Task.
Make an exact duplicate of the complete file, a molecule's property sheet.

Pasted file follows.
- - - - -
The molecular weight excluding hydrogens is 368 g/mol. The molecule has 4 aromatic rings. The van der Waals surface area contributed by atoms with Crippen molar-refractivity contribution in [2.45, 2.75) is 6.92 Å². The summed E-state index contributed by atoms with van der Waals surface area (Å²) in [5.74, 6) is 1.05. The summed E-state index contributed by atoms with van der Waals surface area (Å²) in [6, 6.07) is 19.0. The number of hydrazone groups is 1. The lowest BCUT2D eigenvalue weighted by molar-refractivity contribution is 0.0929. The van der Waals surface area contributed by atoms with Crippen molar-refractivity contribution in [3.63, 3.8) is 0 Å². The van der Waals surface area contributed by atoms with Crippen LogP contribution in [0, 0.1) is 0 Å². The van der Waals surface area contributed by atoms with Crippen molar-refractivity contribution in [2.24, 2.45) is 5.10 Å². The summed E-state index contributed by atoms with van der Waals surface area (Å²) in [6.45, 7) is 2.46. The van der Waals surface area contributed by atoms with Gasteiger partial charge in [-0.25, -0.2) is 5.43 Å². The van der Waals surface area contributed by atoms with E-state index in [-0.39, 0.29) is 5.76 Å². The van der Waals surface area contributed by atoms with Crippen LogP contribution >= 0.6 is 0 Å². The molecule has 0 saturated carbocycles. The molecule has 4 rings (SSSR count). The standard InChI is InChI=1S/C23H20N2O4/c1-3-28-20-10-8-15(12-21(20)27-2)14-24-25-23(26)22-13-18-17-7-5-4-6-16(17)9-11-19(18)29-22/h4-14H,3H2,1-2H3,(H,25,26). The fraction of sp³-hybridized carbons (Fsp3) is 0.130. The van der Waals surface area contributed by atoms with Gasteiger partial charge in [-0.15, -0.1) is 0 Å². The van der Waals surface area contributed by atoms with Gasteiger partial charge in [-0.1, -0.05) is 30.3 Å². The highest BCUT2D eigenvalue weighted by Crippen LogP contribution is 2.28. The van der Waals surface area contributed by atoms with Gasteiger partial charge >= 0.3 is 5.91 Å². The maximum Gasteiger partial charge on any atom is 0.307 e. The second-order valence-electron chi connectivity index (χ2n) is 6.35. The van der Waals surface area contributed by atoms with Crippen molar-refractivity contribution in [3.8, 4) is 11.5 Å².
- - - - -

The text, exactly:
The molecular weight excluding hydrogens is 368 g/mol. The molecule has 4 aromatic rings. The van der Waals surface area contributed by atoms with Crippen molar-refractivity contribution in [2.45, 2.75) is 6.92 Å². The summed E-state index contributed by atoms with van der Waals surface area (Å²) in [5.74, 6) is 1.05. The summed E-state index contributed by atoms with van der Waals surface area (Å²) in [6, 6.07) is 19.0. The number of hydrazone groups is 1. The lowest BCUT2D eigenvalue weighted by molar-refractivity contribution is 0.0929. The van der Waals surface area contributed by atoms with Crippen molar-refractivity contribution in [3.63, 3.8) is 0 Å². The van der Waals surface area contributed by atoms with Crippen LogP contribution in [0, 0.1) is 0 Å². The van der Waals surface area contributed by atoms with Crippen molar-refractivity contribution in [2.24, 2.45) is 5.10 Å². The summed E-state index contributed by atoms with van der Waals surface area (Å²) in [6.45, 7) is 2.46. The van der Waals surface area contributed by atoms with Gasteiger partial charge in [-0.25, -0.2) is 5.43 Å². The van der Waals surface area contributed by atoms with E-state index in [-0.39, 0.29) is 5.76 Å². The van der Waals surface area contributed by atoms with Crippen LogP contribution >= 0.6 is 0 Å². The molecule has 0 saturated carbocycles. The molecule has 4 rings (SSSR count). The standard InChI is InChI=1S/C23H20N2O4/c1-3-28-20-10-8-15(12-21(20)27-2)14-24-25-23(26)22-13-18-17-7-5-4-6-16(17)9-11-19(18)29-22/h4-14H,3H2,1-2H3,(H,25,26). The fraction of sp³-hybridized carbons (Fsp3) is 0.130. The van der Waals surface area contributed by atoms with Gasteiger partial charge in [-0.15, -0.1) is 0 Å². The van der Waals surface area contributed by atoms with Gasteiger partial charge in [-0.1, -0.05) is 30.3 Å². The highest BCUT2D eigenvalue weighted by Crippen LogP contribution is 2.28. The van der Waals surface area contributed by atoms with Gasteiger partial charge >= 0.3 is 5.91 Å². The maximum Gasteiger partial charge on any atom is 0.307 e. The second-order valence-electron chi connectivity index (χ2n) is 6.35. The van der Waals surface area contributed by atoms with Crippen molar-refractivity contribution in [3.8, 4) is 11.5 Å².